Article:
Although a sizeable proportion of Glenlochy still stands today, with its distinctive red bricked building now forming residential accommodation in Fort William and the surviving buildings on site having a new lease of life. It’s a distillery that we rarely hear of nowadays and or see in bottled form as the last few casks are coming to the end of their lifespan. The distillery is situated a short walk from Ben Nevis that is now the sole remaining Fort William producer of whisky.
Situated near a vital rail link, Glenlochy was able to produce and ship to market with speed and efficiency. In this region of Scotland distilleries were few and far between and Glenlochy did not enjoy a high profile existence. Established in 1898 on the crest of a whisky boom by the Glenlochy-Fort William distillery Company, production started in 1901, before the distillery is put on the market in 1913. With no immediate prospective buyers, the distillery continues to operate but without any real direction, then with the onset of the First World War, Glenlochy is closed to conserve crops.
Fortunately, a consortium steps forward to purchase the distillery in 1920 however for this period of its life, Glenlochy is blighted by a spate of closures. The economic conditions of the time following the war, the Great Depression and the advancement of Prohibition meant that from 1919 until 1937, Glenlochy was only open for 2 of these 18 years. Towards the end of its slumber in 1937 the distillery was purchased by Train & MacIntyre Limited before being transferred onto its subsidiary company, Associated Scottish Distilleries Limited, who already had Benromach, Fettercairn, Glenesk, Glenury Royal and Bruichladdich on their books. They remained in charge until 1953 when the parent group was acquired by Distillers Company Limited and Glenlochy was handed over to Scottish Malt Distillers.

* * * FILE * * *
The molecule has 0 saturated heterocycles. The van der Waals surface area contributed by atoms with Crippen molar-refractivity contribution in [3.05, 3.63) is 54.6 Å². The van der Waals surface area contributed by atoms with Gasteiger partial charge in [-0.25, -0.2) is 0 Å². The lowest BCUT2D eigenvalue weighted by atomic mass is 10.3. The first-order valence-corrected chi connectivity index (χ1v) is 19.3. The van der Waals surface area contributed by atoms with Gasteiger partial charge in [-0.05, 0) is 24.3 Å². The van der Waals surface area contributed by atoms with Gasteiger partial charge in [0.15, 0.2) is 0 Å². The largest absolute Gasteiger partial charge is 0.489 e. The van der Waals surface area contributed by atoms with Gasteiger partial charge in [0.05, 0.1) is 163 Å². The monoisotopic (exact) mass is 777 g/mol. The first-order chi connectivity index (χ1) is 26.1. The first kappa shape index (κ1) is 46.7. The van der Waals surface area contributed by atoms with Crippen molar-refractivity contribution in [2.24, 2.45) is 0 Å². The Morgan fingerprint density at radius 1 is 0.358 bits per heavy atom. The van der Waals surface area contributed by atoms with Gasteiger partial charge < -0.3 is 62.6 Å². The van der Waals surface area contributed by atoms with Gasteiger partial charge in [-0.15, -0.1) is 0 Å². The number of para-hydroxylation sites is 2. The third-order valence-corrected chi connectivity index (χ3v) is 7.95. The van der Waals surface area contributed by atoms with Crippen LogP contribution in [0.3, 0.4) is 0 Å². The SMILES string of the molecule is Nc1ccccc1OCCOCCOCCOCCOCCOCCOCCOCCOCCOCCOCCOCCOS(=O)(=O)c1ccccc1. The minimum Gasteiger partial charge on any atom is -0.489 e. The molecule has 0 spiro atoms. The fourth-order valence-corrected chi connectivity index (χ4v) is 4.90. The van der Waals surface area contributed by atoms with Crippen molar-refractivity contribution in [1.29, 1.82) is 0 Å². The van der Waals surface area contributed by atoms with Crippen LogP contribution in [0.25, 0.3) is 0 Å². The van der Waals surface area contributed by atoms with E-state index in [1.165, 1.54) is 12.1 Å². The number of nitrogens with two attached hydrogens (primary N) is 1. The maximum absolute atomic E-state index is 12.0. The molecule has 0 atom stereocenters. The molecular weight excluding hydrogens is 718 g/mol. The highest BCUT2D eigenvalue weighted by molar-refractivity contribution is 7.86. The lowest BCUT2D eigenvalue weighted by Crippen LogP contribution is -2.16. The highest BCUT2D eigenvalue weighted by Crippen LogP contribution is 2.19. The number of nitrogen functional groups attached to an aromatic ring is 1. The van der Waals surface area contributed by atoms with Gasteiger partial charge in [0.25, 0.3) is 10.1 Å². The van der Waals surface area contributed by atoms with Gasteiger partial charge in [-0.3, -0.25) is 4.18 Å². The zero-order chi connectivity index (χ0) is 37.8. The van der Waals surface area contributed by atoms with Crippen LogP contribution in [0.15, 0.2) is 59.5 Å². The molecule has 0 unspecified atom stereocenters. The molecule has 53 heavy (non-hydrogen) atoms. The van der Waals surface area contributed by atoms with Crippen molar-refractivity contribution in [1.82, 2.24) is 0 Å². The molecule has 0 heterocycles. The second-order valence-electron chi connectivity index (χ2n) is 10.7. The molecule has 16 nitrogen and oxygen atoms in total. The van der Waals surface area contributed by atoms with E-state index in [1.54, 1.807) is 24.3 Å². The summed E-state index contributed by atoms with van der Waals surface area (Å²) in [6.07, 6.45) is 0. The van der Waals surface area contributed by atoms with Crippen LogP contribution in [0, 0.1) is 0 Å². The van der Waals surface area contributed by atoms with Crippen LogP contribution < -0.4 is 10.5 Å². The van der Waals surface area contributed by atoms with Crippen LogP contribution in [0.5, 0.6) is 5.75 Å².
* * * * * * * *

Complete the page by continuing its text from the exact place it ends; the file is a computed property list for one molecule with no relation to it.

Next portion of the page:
A period of expansion and investment arose in 1959, which was long overdue and the whole production process was modernised, but Glenlochy still remained a relatively small producer with only 2 stills in operation and 4 washbacks. For most of its lifespan the distillery focused on providing content for the blended market, with only the independent sector showcasing it as a single malt. Today, it is only Gordon & MacPhail and Signatory who have bottled Glenlochy in recent memory and may possibly remain the only sources for future releases.
The end when arrived in 1983 was prompted the overproduction in whisky and a decline in demand. Economic factors did conspire but also it allowed corporations to trim their herds of distilleries, many of which were aging and represented inefficient plants. Unfortunately, Glenlochy was deemed to be of little significance and never having received the honour of an official single malt bottling was quickly closed. Ironically several years later the distillery did receive an official bottling as part of the Rare Malts series, with a 26-year-old expression that was distilled in 1969. Nowadays it remains one of the most overlooked of the closed distilleries and certainly one of the rarest given it was only in operation for circa 60 years. A Glenlochy whisky is often very strong and robust, an ideal Highland malt with crushed almonds and grass notes, followed by green apples and a crisp palate making for a distinctive whisky.
Once closed, the distillery site was the source of much speculation. Eventually in 1992, the hotel group West Coast Inns developed a section of the site into a hotel and there is also bed and breakfast accommodation across the form original maltings, that were eventually converted into distinctive residential apartments. If you’re visiting the Ben Nevis distillery, then it’s worth the short detour to visit the site and walk around the former maltings and office buildings with their distinctive pagodas still intact.